Despite the waiting, despite the brusque and bored behavior of the Australian server, despite her grand faux pas of blatantly attempting to pass off a pre-poured glass of the wrong wine to a table of diners who must appear too young to know any better, the group is on a mission for a food story. So, they order three appetizers — which, it should be noted, cost upward of $25 apiece. The complimentary bread they beg for arrives with a sigh and without the customary plate of olive oil. Not a huge slip-up, as they know the server is lackadaisical — and besides, isn’t everyone and their sister gluten-free now? — but annoying nevertheless.

Dishes are deposited on the table. When the writer calls the server back for a third place setting, the server glances at the chef and scolds him playfully for not allowing the females to tuck in first. But the writer, having already eaten a few bites in the few minutes she tried to flag down said server to make the request, is quick to correct her. Furthermore, it’s none of the server’s damn business who eats first; please bring a third place setting; can she handle that?

Later, the trio details these grievances to the restaurant manager: the wine snafu, the lackluster food — grossly underseasoned and desperate for a hit of acid — and the Aussie’s sour attitude and icky incompetence. He apologizes, comments on the difficulty of finding quality staff and tosses forth a business card, presumably to avert any negative press. Dessert? No, thank you.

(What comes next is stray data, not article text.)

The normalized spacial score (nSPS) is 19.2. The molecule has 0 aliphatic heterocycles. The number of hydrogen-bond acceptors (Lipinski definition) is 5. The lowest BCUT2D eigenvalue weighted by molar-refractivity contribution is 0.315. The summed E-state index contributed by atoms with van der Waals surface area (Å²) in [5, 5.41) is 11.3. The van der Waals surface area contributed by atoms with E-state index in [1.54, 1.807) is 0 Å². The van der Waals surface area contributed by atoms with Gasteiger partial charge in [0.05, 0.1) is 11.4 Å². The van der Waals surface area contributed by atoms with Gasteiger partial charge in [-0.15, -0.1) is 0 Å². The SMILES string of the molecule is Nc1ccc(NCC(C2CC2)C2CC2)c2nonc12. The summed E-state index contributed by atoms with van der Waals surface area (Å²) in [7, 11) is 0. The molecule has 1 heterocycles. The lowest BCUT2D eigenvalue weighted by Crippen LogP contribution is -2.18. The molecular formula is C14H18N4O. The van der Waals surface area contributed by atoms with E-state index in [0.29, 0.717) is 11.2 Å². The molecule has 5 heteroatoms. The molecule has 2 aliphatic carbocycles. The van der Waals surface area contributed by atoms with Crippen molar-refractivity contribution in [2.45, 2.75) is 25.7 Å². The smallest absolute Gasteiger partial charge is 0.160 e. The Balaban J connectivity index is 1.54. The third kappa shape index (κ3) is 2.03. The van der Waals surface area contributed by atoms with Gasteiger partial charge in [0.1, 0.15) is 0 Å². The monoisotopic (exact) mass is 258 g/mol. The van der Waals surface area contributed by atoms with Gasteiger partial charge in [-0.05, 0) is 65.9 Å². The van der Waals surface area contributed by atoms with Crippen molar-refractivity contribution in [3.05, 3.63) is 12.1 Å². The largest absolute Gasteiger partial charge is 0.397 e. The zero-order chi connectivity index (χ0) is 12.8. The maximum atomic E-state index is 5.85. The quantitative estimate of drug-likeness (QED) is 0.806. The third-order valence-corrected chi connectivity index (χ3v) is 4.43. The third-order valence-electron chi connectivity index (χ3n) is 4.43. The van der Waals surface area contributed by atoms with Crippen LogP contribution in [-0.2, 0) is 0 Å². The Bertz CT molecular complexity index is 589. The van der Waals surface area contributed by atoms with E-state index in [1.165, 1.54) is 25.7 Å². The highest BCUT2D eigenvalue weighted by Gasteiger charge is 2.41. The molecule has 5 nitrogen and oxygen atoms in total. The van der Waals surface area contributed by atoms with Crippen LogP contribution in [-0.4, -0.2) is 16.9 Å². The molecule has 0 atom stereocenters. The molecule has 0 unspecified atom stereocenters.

The server skulks to the table with the check.

“I bought you a glass of wine,” she says before mumbling something about confusion due to a big party inside. No joke, she says that as if it is a gift.

The punch line to this story? The bill for three small plates, two glasses of wine — one of which was incorrect and comped by management — and an hour of neglect and disdain tops $100.

Stories like this beg the question: Is this the price of living in a resort town? Does a largely seasonal — and often imported and thus transient — workforce translate to shoddy service, especially to local folks who may appear young, broke and otherwise “unimportant”? Every customer, regardless of background, should be treated with the same amount of attention and respect, but that’s just not the case.

Here’s an interesting twist, though: A study published in the Journal of Consumer Research discovered that rudeness by a luxury salesperson could cause shoppers to spend more money. The tendency to pay up in the face of rejection occurred mostly with “aspirational brands,” such as Burberry, Gucci and Louis Vuitton. Perhaps a highfalutin restaurant is a slightly different scenario, because diners are generally a captive audience, but the result is the same.

However, the study of snobbish salespeople ends with good news. The effect, researchers found, is fleeting. Buyers were less favorable toward the brand and thus less likely to return than they had been at the beginning of the study.

Check, please!

An occasional food slinger and bartender since 2002, Amanda Rae knows good service. amandaraewashere@gmail.com